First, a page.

Kimberly Reisman ~ The Beautiful Gate

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I recently returned from a two-week trip to Nigeria. I will be processing my experiences there for quite some time, but one encounter impressed me greatly and returned to my mind when I read a recent post by John Meunier – We Are All Disabled. Like John, my thoughts are not fully formed on the theological issues raised by disability – I’ve never been encouraged to actually contemplate it. But for some reason, I keep returning to it as a significant topic of reflection. While in Lagos, my conversation with Ayuba Buri Gufram intensified that interest.

Ayuba contracted polio as a child and has never walked upright on his feet. Instead, at least until he was a young adult, he crawled on the ground like most other polo survivors in Nigeria. Unlike others, however, his family kept him in their home rather than turning him out to survive alone by begging. Or, as some families do, place him as an apprentice with a more experienced beggar in order to develop his skills, before then turning him out to go solo. Rather than these options, Ayuba’s family kept him at home. He was able to go to school for a while, but the fees were expensive and his father did not see the need to continue to send him.

The turning point came when Ayuba was able to obtain a wheelchair. That was a game changer. He was able to go to school for the first time in years, he met his future wife, and he discovered his life mission – to give polio survivors the opportunity to stop crawling on the ground.

Ayuba founded Beautiful Gate, an organization dedicated to building uniquely designed wheelchairs for children disabled by polio. This is definitely a cause worth supporting, but that’s not what I want to explore here.

The name, Beautiful Gate, is taken from the story of Peter and the crippled beggar in Acts 3. Peter and John go to the temple for prayers and encounter a crippled beggar at the entrance area called The Beautiful Gate. Every day this man’s friends would bring him to the Beautiful Gate where he would beg for money. The climax of the story is when Peter heals this man, and rightly so. But from Ayuba’s perspective two other details are significant.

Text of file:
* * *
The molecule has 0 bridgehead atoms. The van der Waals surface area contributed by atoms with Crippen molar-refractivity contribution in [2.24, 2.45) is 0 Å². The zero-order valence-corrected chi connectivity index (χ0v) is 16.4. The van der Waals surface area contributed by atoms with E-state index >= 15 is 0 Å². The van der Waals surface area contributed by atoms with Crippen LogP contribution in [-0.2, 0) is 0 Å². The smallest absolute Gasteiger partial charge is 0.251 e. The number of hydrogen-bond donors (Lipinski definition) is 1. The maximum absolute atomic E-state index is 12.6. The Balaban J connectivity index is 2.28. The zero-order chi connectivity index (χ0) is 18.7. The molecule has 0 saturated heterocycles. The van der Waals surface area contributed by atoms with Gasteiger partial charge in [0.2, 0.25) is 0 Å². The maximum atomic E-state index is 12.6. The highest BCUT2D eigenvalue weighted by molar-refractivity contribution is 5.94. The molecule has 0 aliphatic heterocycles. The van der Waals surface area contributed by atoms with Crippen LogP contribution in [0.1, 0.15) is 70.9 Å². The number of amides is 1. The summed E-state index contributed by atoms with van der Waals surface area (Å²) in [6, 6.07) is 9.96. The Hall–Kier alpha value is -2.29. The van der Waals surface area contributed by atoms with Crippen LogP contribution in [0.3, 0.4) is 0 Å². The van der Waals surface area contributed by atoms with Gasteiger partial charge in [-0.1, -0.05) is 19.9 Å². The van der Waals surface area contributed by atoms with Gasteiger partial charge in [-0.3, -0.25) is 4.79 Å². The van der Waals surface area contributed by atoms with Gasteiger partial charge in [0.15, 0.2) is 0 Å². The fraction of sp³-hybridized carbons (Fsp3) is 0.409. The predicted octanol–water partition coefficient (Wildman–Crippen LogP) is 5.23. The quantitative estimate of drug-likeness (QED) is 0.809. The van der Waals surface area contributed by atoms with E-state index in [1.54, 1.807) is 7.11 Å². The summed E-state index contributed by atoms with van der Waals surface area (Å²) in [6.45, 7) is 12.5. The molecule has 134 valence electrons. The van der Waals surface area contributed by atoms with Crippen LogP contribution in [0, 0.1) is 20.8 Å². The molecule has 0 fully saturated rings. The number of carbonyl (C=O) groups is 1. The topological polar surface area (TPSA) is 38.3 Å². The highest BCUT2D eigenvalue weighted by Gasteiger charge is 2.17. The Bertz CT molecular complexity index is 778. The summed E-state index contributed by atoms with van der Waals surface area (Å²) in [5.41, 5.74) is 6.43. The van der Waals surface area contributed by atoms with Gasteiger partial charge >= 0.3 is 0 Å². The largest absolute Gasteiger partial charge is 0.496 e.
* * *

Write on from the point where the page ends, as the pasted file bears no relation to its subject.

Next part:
First, the man’s friends brought him to the Beautiful Gate each day. For Ayuba, that was a sign of caring and devotion. But his next question is a valid one: Why did they leave him at the gate? Why not take him all the way in? Did they not understand that he had spiritual needs as well?

Now I understand that there are all kinds of scholarly answers to Ayuba’s question – laws about purity, understandings of sin, disease, and punishment. But those scholarly answers make his question even more poignant, did they not understand that he had spiritual needs?

For Ayuba, the fact that the beggar had spiritual needs is emphasized by what happens when Peter heals him – the man immediately enters the temple praising God. Certainly, his praise is appropriate; after all, he’s just been healed. As significant as the healing is, however, Ayuba goes on to ask another question: Might the man have wanted to praise God before he was healed? Each day, as he sat outside the temple, might he have wanted to bring all kinds of things to God in worship and prayer – his praise, his supplication, his intercession?

Obviously the beggar’s healing is worthy of praise, and it provides the opportunity for Peter to preach to the crowd that gathers, which is of course, a main focus of the overall story. But what about the man? Was he only defined by his crippled condition, which others determined placed him outside the context of worship? Was he only defined by his crippled condition, which others assumed gave him no reason to praise?

Ayuba left me much to think about. My tendency is to move to the theoretical – to ask wide open questions like, as Christians, who are we leaving at the gate? Or, what are our preconceived notions about praise and our reasons for offering it? Those are good questions, worthy of contemplation and conversation. But Ayuba is less interested in the theoretical than the practical. And so he asks, what about this man, this crippled beggar who is sitting at the gate, this man with spiritual needs and reasons for praise? What about him? And I’m left thinking that’s where I need to start as well.

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Kimberly Reisman is an author, pastor, teacher and theologian serving as Executive Director of World Methodist Evangelism of the World Methodist Council. Prior to beginning at WME, Kim served in local churches, as Executive Director of Next Step Evangelism and General Editor for WesleyanAccent.com. She is a frequent speaker, focusing on evangelism, spiritual formation, women’s ministries, leadership development and the intersection between faith and culture. Kim is an elder in the United Methodist Church and has written numerous books, most recently, The Christ-Centered Woman: Finding Balance in a World of Extremes (2013, Abingdon Press). Kim is also an Adjunct Professor at United Theological Seminary in Dayton, Ohio, and The School of Theology at Seattle Pacific University in Seattle, Washington.

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